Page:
Land of the free, home of the globally ignorant

Americans often show ignorance in their lack of world knowledge

A meme that depicts an exchange between President Trump and the Prime Minister of India.

Abigail Hicks

A meme that depicts an exchange between President Trump and the Prime Minister of India.

Abigail Hicks, Staff Writer, News/Stall Seat Journal Editor

While the United States may excel in things like entertainment, customer service, and obesity, it falls short in the realm of language proficiency and basic global familiarity.

For the majority of the United States, education in another language does not begin until middle or high school. In fact, only 15 percent of elementary schools around America begin to teach students a second language, according to Quartz.

In comparison, 73 percent of primary schools in Europe require students to learn English. With this in mind, the percentage of bilingual Americans only makes sense. About 20 percent of Americans consider themselves bilingual, according to Language Line, while 54 percent of Europeans can speak a second language well enough to hold a conversation.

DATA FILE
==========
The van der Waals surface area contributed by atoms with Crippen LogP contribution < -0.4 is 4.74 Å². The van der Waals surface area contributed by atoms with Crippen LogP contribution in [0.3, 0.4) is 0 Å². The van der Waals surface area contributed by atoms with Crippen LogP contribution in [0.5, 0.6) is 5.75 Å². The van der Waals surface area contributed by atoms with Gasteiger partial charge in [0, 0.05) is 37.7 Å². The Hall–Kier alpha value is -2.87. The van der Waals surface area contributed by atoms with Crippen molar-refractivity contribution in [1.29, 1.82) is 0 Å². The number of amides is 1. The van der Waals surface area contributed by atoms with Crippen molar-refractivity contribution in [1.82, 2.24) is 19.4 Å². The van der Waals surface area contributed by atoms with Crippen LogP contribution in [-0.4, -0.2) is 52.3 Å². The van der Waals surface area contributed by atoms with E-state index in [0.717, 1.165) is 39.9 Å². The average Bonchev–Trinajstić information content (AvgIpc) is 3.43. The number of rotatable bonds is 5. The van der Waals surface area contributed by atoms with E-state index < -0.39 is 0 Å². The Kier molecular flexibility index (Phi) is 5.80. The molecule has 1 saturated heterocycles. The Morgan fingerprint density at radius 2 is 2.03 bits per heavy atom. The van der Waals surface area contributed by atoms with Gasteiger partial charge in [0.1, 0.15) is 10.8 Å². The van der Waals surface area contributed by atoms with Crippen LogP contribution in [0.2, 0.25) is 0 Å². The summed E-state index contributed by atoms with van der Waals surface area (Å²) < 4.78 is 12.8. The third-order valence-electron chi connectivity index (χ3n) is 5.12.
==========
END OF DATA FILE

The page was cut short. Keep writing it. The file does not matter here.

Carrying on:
Education on languages outside of English holds Americans back from being on par with other countries around the world.

Outside of languages, Americans belong to a stereotype of unfamiliarity with basic world geography.

According to the Nation’s Report Card, nearly 75 percent of eighth-graders scored below proficiency when tested on geography. This statistic proves the severity of ignorance amongst Americans, even with basic geography.

“From my experience, I would say that unfortunately, Americans aren’t very educated about the world around them. Whether that be in terms of geography, culture, religion, etc.,” said senior Mehtap Yercel.

What does this mean for Americans?

Naturally, this reflects poorly upon the American image and education system. The United States does not belong amongst the highest-ranked countries for education systems, so the surplus of ignorance acts as validation for the stereotypes. The Nation’s Report Card also reports that half of the social studies teacher population spend only 10 percent of their time on geography lessons. On top of that, a grand majority of states do not require students to learn geography in middle and high school.

The present ignorance also isolates Americans from other countries and cultures. Without any nationwide attempts to expand global familiarity, United States citizens bear little to no connection to the outside world and its affairs.

“I personally think that the average American’s overall knowledge of the world around them is not as much as it should be,” said senior Sai Singamsetty. “I feel that they rely too much on generalizations to know about other places.”